I am writing this in bed today, not well enough to get up and like everyone else I am watching the news showing the horror of the Russian invasion of Ukraine.
My heart breaks for the people of Ukraine, who are now living through a reality many of us can’t imagine. Last weekend, they were making plans for this weekend coming, they were arranging to meet up with friends, have dinner with family, maybe take the kids to the park, and now there are tanks on their streets.
Like everyone else, I feel helpless, powerless in the face of such brutality, to be able to offer real help.
All I can think about is what about the people like me? What about the people who are disabled or housebound or too sick to travel, to evacuate, to leave their homes?
What about the people having treatment for cancer, or surgery or have dementia or are dying?
What about the people sick with Covid or Long Covid?
What about the women who are heavily pregnant or in labour?
What about the families with new-borns?
Or those that just don’t have cars?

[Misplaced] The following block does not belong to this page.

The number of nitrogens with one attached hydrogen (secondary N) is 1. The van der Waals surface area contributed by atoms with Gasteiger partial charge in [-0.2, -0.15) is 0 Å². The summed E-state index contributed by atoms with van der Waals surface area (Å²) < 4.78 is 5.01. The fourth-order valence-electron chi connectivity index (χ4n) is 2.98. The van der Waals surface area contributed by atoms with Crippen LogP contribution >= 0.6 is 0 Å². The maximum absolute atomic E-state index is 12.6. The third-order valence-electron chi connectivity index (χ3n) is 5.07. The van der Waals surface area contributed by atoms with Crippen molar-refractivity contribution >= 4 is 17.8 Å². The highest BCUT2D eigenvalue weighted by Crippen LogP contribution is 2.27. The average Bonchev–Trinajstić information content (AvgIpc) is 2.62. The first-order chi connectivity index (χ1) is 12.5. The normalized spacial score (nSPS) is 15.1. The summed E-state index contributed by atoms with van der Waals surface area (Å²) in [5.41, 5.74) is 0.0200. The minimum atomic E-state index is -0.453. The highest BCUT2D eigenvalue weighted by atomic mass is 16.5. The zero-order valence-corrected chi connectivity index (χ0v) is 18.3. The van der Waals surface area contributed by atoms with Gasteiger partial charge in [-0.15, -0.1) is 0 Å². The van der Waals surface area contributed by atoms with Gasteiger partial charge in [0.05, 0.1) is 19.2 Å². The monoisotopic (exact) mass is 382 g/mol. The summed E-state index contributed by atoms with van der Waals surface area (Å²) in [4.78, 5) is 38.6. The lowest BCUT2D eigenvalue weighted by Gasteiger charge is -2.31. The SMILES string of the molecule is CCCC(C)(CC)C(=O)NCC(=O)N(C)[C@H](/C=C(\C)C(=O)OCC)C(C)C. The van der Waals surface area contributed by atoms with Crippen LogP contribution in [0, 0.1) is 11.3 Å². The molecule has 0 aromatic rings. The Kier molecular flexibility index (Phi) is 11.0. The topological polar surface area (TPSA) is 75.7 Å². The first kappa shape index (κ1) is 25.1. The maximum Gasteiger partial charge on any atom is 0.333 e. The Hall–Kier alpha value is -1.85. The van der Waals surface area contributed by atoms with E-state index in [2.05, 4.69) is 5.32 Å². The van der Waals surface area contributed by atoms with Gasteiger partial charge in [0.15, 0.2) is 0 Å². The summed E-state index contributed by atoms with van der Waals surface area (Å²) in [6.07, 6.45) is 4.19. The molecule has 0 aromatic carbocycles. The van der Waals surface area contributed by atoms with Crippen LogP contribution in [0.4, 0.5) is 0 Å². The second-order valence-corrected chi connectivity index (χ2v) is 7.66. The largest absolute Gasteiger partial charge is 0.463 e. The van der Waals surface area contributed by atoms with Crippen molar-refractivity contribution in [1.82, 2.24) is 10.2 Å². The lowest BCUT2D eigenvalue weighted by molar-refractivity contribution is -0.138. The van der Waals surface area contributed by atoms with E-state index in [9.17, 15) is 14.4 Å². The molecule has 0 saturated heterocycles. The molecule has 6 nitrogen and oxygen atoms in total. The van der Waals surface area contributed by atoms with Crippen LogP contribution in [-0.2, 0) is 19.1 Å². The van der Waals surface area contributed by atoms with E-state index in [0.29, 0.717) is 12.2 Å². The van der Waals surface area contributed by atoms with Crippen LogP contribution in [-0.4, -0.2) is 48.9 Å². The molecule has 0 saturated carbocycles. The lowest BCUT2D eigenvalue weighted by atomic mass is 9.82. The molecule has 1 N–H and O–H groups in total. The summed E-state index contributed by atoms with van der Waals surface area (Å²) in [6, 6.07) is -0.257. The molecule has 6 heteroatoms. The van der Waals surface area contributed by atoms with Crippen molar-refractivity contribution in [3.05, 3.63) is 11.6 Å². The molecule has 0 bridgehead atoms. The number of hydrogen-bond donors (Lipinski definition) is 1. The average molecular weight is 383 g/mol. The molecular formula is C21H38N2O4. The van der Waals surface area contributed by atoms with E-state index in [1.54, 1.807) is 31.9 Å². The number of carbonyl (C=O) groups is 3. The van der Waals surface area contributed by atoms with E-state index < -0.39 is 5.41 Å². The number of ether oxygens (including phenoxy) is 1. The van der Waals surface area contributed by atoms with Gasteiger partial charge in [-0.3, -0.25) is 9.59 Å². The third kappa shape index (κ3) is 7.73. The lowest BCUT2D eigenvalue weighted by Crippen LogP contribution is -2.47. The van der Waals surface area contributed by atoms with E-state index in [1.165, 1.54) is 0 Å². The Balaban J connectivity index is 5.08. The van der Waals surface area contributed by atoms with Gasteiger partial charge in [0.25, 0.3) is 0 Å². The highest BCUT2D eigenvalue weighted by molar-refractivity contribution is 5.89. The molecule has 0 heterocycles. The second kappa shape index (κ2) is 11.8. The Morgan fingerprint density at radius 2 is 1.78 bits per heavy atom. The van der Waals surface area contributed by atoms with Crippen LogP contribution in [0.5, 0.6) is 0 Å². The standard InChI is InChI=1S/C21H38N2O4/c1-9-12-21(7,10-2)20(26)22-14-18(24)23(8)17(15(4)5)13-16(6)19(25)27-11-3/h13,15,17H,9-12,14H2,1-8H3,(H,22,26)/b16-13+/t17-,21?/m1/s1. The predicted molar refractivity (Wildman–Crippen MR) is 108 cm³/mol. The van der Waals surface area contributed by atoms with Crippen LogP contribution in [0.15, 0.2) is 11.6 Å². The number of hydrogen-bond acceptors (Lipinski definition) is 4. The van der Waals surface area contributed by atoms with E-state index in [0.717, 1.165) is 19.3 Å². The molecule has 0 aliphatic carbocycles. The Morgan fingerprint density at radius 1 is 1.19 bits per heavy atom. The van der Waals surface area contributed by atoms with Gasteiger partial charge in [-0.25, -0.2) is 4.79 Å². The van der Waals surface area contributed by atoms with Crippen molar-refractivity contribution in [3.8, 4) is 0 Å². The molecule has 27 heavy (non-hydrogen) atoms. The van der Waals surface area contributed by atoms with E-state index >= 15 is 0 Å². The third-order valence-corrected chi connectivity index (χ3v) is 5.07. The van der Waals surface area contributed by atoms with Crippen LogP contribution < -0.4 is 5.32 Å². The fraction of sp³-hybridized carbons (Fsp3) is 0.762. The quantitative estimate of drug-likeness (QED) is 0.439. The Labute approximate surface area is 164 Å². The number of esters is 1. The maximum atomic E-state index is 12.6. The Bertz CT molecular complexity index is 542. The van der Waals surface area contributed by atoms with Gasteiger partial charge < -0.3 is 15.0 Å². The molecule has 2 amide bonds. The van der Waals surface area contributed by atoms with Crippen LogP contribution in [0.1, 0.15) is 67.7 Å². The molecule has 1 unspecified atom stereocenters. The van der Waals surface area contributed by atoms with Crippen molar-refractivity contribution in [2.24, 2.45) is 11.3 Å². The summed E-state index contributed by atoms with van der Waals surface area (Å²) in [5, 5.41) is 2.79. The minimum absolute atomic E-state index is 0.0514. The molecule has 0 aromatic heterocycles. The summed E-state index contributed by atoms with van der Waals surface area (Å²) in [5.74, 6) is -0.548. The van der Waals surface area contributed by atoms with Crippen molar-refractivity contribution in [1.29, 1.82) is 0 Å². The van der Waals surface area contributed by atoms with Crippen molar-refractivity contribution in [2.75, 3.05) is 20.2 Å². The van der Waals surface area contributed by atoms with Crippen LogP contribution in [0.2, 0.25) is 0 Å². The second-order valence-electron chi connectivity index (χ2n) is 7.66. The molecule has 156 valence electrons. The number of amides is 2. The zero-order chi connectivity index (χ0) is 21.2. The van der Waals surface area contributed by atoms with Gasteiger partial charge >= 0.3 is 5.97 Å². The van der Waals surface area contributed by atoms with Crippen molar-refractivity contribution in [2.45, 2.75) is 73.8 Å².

Or don’t have any money?
Or don’t have family to flee to?
If it was you, sitting there watching the Russian army getting closer to your hometown, hearing bombing in your city, what would you pack? What would you leave? How would you know when you’d be able to get home again? What about the cat? Or the dog? Or the goldfish? What about the groceries you’d bought for dinner tomorrow night?
What about those precious things, the little things we all have, that wouldn’t mean much to anyone else but mean something to us – the grubby yellow fluffy duck that has sat in the crib of each of my babies, the picture of my husband when we first met, my favourite book. How would you decide what to take and what to leave?
And what about the people like me?
In all the terrible images of the invasion, of all conflicts, sometimes it is the images we don’t see that are the most poignant. The people we don’t see, people making ridiculous decisions just like we’d do, wondering if they should leave their homes or wait, wrapping their kids up warm, phoning to reassure their mum.
And what about the ones that know they can’t leave?
That’s all I can think of today.